Bold Leadership through a Strengths-Based Approach to Emotional Intelligence
Experienced professionals can improve their influence with enhanced Emotional Intelligence, building on their core talents that have brought success.
I have often coached leaders with strong technical backgrounds and accomplishments who struggle with certain aspects of interpersonal relationships. The challenge might be connecting with their team members, influencing or collaborating with peers, or dealing with a difficult manager. Some leaders manage relationships well but realize they could achieve more with greater self-control, empathy, and influence. Whether you’re addressing a current challenge or working to expand your impact working with others, this is the realm of Emotional Intelligence (EI).
How do the talents or strengths which have made you successful relate to areas like this where you might be experiencing challenges? I believe your strengths provide both the mindset and toolkit for addressing emotional intelligence (and any other challenge or opportunity). Your strengths summarize who you are and how you do things, and they are the first things you should consider when you’re trying to develop or enhance any skill, including emotional intelligence.
Your strengths first of all describe a mindset for dealing with issues in the emotional realm. People are both rational and emotional beings, although most of us lean more in one direction or the other. Leaders with strong technical background often focus on the rational side and may even try to avoid or ignore matters of emotion in the workplace. On an assessment like Gallup’s CliftonStrengths, many of the strengths of a technical (rational) leader often fall in the Execution and Strategic Thinking domains. For example, someone with the strength of “Activator” has the innate talent to turn thoughts and ideas into action, and they are often impatient with others who aren’t ready to come along.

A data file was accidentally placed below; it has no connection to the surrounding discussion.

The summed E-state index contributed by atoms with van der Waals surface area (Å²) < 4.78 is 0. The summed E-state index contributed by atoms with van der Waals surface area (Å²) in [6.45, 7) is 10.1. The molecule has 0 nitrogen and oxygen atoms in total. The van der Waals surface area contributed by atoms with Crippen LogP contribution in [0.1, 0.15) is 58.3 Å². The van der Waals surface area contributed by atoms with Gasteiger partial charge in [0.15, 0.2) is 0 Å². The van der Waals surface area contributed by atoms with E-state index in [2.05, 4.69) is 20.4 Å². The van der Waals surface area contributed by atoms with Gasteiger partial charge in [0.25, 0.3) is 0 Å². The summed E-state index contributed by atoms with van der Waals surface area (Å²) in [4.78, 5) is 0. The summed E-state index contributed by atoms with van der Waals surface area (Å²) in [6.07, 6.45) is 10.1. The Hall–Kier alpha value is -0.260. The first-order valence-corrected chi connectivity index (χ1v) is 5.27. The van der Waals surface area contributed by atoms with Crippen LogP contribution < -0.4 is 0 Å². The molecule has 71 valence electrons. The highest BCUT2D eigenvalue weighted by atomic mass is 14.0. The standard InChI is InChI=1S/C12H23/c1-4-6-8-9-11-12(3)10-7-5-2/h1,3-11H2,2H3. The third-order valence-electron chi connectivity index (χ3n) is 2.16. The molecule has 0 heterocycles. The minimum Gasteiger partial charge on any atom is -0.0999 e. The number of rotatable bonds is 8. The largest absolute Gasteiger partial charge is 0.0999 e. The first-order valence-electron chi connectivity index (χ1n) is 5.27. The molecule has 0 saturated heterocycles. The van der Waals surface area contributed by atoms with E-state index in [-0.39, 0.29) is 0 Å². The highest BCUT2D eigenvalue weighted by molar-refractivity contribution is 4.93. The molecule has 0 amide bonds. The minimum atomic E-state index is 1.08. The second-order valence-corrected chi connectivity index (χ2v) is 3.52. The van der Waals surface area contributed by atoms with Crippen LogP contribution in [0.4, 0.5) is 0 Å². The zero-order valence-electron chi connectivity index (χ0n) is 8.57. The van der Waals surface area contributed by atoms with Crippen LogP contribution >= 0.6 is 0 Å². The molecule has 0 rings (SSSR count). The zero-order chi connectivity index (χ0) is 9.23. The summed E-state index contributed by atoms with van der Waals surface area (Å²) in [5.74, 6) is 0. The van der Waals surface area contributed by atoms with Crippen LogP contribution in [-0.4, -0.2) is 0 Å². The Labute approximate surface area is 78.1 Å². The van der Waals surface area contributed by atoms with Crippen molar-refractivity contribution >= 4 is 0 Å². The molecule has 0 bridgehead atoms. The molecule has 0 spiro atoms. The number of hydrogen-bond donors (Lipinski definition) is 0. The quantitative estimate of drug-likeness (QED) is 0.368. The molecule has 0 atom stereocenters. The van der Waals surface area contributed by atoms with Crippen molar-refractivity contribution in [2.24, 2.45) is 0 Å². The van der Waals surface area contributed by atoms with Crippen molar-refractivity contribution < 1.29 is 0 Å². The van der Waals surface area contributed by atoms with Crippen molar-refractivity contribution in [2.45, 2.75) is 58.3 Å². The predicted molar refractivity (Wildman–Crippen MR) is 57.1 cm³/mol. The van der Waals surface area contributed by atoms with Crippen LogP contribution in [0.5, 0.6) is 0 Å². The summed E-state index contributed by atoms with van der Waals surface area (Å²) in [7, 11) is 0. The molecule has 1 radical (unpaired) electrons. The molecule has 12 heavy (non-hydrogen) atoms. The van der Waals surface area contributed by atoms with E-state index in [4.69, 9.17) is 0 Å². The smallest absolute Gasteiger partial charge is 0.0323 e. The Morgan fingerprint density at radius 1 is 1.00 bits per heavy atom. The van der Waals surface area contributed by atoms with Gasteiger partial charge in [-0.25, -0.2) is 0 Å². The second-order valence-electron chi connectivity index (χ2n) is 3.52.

Someone who leans more to the emotional side of life and relationships will often have their key strengths in the domains of Relationship Building and Influencing. Some of these talent themes have a clear relationship with emotional intelligence – for example, Empathy. People who have the theme of Empathy have a natural talent to sense other people’s feelings and can even imagine themselves “in someone else’s shoes.” In this way, a person’s top strengths may suggest or confirm a mindset that either highlights or downplays things in the emotional realm.
Strengths are also our toolkit for enhancing emotional intelligence. The idea is to use the strengths you have to meet the challenges you face. Obviously that would involve leveraging any themes in the Relationship Building and Influencing domains to address the skills of emotional intelligence. For example, a technical leader might have the theme of Relator and have only a few close friends with whom they relate. Nonetheless, they have relational skills that work in that context and can often be “grown” (expanded, developed) and applied to other relationships such as customers or team members.
But even if someone has all of their top strengths in the more “rational” domains of Executing and Strategic Thinking, their strengths are still the means to address challenges in the emotional realm. For example, someone strong in Executing, with the themes of Achiever and/or Responsibility, will often use their drive and their values to focus more effort and attention on building strong relationships and working with others more effectively. Likewise in the area of Strategic Thinking, a person with the theme of Learner can tap into their love of the learning process to study and apply skills of emotional intelligence.
There’s much more to be explored and discussed here, as I’ve learned from years of coaching experienced technical leaders – from engineers and financial professionals to healthcare providers. Please see my website (www.BoldLeaderDevelopment.com) for more information about Strengths-Based Emotional Intelligence, and join the conversation!